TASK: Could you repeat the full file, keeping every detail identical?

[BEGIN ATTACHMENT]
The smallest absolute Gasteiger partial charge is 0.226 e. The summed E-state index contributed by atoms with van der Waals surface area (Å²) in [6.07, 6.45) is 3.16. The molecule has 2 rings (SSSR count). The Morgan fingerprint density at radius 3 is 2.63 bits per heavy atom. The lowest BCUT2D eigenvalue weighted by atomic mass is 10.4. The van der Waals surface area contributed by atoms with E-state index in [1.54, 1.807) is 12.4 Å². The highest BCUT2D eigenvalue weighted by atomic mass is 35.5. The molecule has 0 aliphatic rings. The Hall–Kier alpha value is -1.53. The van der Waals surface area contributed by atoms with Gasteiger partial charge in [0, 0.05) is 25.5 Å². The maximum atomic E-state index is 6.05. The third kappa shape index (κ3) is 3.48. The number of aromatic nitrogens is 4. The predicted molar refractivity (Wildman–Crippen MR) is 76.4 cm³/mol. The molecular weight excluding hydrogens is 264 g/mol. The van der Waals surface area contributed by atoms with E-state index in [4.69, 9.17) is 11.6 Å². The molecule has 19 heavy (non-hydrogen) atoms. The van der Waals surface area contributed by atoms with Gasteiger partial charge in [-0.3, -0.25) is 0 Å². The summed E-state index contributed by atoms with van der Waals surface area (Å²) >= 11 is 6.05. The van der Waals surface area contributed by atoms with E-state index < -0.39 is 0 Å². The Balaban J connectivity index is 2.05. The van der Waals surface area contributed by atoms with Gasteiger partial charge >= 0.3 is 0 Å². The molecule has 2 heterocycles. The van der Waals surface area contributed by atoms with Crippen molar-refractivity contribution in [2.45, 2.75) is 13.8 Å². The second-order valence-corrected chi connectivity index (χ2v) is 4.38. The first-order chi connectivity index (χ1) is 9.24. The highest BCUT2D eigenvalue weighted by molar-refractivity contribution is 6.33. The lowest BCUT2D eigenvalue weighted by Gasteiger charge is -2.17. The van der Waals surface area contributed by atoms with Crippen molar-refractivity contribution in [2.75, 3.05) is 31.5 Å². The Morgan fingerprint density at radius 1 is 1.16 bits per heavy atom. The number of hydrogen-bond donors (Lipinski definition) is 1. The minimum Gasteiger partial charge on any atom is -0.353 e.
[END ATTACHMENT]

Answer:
The smallest absolute Gasteiger partial charge is 0.226 e. The summed E-state index contributed by atoms with van der Waals surface area (Å²) in [6.07, 6.45) is 3.16. The molecule has 2 rings (SSSR count). The Morgan fingerprint density at radius 3 is 2.63 bits per heavy atom. The lowest BCUT2D eigenvalue weighted by atomic mass is 10.4. The van der Waals surface area contributed by atoms with E-state index in [1.54, 1.807) is 12.4 Å². The highest BCUT2D eigenvalue weighted by atomic mass is 35.5. The molecule has 0 aliphatic rings. The Hall–Kier alpha value is -1.53. The van der Waals surface area contributed by atoms with Gasteiger partial charge in [0, 0.05) is 25.5 Å². The maximum atomic E-state index is 6.05. The third kappa shape index (κ3) is 3.48. The number of aromatic nitrogens is 4. The predicted molar refractivity (Wildman–Crippen MR) is 76.4 cm³/mol. The molecular weight excluding hydrogens is 264 g/mol. The van der Waals surface area contributed by atoms with E-state index in [4.69, 9.17) is 11.6 Å². The molecule has 19 heavy (non-hydrogen) atoms. The van der Waals surface area contributed by atoms with Gasteiger partial charge in [-0.3, -0.25) is 0 Å². The summed E-state index contributed by atoms with van der Waals surface area (Å²) >= 11 is 6.05. The van der Waals surface area contributed by atoms with E-state index < -0.39 is 0 Å². The Balaban J connectivity index is 2.05. The van der Waals surface area contributed by atoms with Gasteiger partial charge >= 0.3 is 0 Å². The molecule has 2 heterocycles. The van der Waals surface area contributed by atoms with Crippen molar-refractivity contribution in [2.45, 2.75) is 13.8 Å². The second-order valence-corrected chi connectivity index (χ2v) is 4.38. The first-order chi connectivity index (χ1) is 9.24. The highest BCUT2D eigenvalue weighted by molar-refractivity contribution is 6.33. The lowest BCUT2D eigenvalue weighted by Gasteiger charge is -2.17. The van der Waals surface area contributed by atoms with Crippen molar-refractivity contribution in [2.75, 3.05) is 31.5 Å². The Morgan fingerprint density at radius 1 is 1.16 bits per heavy atom. The number of hydrogen-bond donors (Lipinski definition) is 1. The minimum Gasteiger partial charge on any atom is -0.353 e.